Education at the Rubbish Dump: A Story of Hope

Living at the Ngozi Mine dump in Bulawayo, Zimbabwe, with three siblings and a single mother, life was hard for Preciate. She often dreamed of an education and a future, but finding the money to pay for her schooling was always a challenge, and she was forced to drop out after grade 3.

In May 2016, Open Schools Worldwide started an education program at the Ngozi Mine dump. Many of the children who joined the program lived and worked at the dump, assisting their parents, relatives, or guardians, collecting items among the rubbish that could be sold for some money. None of them were enrolled in school. However, the authorities soon insisted that these children were put into formal schools. In January 2019, Open Schools partnered with a local NGO, and sponsored the school fees for 19 girls, including Preciate.

many girls at the dump get pregnant or married off in their teens; but despite her age, 16-year-old Preciate was determined to go back to primary school to study. She was put into grade 6 and excelled.

“I was so thankful for the opportunity to study. In spite of going to school every day on an empty stomach, I was focused on my goal to do well,” she said.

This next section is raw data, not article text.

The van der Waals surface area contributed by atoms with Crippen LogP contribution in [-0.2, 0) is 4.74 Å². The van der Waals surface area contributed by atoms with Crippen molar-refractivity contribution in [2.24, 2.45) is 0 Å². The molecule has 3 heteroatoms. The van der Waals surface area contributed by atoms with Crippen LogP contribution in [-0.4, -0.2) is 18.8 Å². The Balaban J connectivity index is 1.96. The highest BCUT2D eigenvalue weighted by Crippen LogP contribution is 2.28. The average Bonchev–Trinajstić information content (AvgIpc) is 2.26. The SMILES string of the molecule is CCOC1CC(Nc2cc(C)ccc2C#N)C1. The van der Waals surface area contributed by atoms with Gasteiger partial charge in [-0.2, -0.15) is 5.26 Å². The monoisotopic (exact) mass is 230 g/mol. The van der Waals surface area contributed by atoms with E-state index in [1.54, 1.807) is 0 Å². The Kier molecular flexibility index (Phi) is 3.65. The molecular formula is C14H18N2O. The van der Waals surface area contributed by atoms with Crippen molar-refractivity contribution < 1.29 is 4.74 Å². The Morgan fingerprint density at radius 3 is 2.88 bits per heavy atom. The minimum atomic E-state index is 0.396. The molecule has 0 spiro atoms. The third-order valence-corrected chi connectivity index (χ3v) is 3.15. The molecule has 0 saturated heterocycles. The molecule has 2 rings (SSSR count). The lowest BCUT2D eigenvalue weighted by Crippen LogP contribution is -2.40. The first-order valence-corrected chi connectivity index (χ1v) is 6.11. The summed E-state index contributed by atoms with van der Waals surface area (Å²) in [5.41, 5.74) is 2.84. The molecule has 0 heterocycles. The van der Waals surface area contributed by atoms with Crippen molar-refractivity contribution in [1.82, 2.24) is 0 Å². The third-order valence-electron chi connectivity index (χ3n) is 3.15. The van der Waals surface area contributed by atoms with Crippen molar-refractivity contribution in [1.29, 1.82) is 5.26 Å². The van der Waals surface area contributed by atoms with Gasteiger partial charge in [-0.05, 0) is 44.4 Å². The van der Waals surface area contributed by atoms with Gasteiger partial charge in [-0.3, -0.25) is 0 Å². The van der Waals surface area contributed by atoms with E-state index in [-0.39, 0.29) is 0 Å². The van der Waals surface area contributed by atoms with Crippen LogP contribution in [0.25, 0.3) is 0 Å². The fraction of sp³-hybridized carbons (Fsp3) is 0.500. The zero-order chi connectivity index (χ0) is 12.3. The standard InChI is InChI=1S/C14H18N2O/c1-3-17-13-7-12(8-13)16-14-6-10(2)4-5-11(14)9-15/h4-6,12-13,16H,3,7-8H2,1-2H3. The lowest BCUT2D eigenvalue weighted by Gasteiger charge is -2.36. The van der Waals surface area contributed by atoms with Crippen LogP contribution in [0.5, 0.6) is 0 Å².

Preciate committed her life to Jesus during these years, through an Open Schools partner-church that was set up at the dump. A key verse in her life has been Psalms 23:4, “Even though I walk through the darkest valley, I will fear no evil, for you are with me; your rod and your staff, they comfort me.”

“Things are still a challenge at home. Our mother does her best to take care of us but struggles financially. Her health has deteriorated. Sometimes we have to sleep without eating anything. But I always remember that Jesus is with us,” she shares.

“There are so many people who have been instrumental in helping me through life. My desire is to become a doctor, and help bring change in others’ lives, by letting my light shine in the world,” she adds gratefully.

Written by Brehznev Masesa